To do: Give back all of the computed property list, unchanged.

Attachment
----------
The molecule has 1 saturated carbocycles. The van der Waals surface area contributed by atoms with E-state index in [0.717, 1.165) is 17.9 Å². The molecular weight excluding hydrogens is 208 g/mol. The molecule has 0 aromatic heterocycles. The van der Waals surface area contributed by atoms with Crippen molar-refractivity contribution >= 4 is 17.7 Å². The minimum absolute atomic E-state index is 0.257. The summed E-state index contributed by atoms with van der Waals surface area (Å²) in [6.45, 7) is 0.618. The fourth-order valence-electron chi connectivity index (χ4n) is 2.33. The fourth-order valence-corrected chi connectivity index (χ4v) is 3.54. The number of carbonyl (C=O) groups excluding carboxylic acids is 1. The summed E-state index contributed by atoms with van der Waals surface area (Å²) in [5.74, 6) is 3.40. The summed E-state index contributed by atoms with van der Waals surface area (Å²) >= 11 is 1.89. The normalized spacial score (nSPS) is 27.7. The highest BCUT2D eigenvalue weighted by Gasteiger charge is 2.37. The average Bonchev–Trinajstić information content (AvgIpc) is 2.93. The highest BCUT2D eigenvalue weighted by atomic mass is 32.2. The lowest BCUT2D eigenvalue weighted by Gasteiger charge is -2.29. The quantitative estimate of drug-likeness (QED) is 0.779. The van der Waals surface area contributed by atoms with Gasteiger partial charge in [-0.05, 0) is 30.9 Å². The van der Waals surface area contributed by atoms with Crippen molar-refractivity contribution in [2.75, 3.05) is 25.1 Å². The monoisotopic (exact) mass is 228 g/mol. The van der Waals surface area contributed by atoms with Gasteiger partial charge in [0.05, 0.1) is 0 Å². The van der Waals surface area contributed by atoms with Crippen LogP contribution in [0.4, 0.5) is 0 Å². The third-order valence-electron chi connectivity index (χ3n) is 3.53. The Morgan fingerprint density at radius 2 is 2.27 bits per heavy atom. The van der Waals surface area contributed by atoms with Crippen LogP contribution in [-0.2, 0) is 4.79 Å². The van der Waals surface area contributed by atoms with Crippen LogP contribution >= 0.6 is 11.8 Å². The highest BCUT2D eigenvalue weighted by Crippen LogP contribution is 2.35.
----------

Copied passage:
The molecule has 1 saturated carbocycles. The van der Waals surface area contributed by atoms with E-state index in [0.717, 1.165) is 17.9 Å². The molecular weight excluding hydrogens is 208 g/mol. The molecule has 0 aromatic heterocycles. The van der Waals surface area contributed by atoms with Crippen molar-refractivity contribution >= 4 is 17.7 Å². The minimum absolute atomic E-state index is 0.257. The summed E-state index contributed by atoms with van der Waals surface area (Å²) in [6.45, 7) is 0.618. The fourth-order valence-electron chi connectivity index (χ4n) is 2.33. The fourth-order valence-corrected chi connectivity index (χ4v) is 3.54. The number of carbonyl (C=O) groups excluding carboxylic acids is 1. The summed E-state index contributed by atoms with van der Waals surface area (Å²) in [5.74, 6) is 3.40. The summed E-state index contributed by atoms with van der Waals surface area (Å²) >= 11 is 1.89. The normalized spacial score (nSPS) is 27.7. The highest BCUT2D eigenvalue weighted by Gasteiger charge is 2.37. The average Bonchev–Trinajstić information content (AvgIpc) is 2.93. The highest BCUT2D eigenvalue weighted by atomic mass is 32.2. The lowest BCUT2D eigenvalue weighted by Gasteiger charge is -2.29. The quantitative estimate of drug-likeness (QED) is 0.779. The van der Waals surface area contributed by atoms with Gasteiger partial charge in [-0.05, 0) is 30.9 Å². The van der Waals surface area contributed by atoms with Crippen molar-refractivity contribution in [2.75, 3.05) is 25.1 Å². The monoisotopic (exact) mass is 228 g/mol. The van der Waals surface area contributed by atoms with Gasteiger partial charge in [0.05, 0.1) is 0 Å². The van der Waals surface area contributed by atoms with Crippen LogP contribution in [0.4, 0.5) is 0 Å². The third-order valence-electron chi connectivity index (χ3n) is 3.53. The Morgan fingerprint density at radius 2 is 2.27 bits per heavy atom. The van der Waals surface area contributed by atoms with Crippen LogP contribution in [-0.2, 0) is 4.79 Å². The van der Waals surface area contributed by atoms with Crippen LogP contribution >= 0.6 is 11.8 Å². The highest BCUT2D eigenvalue weighted by Crippen LogP contribution is 2.35.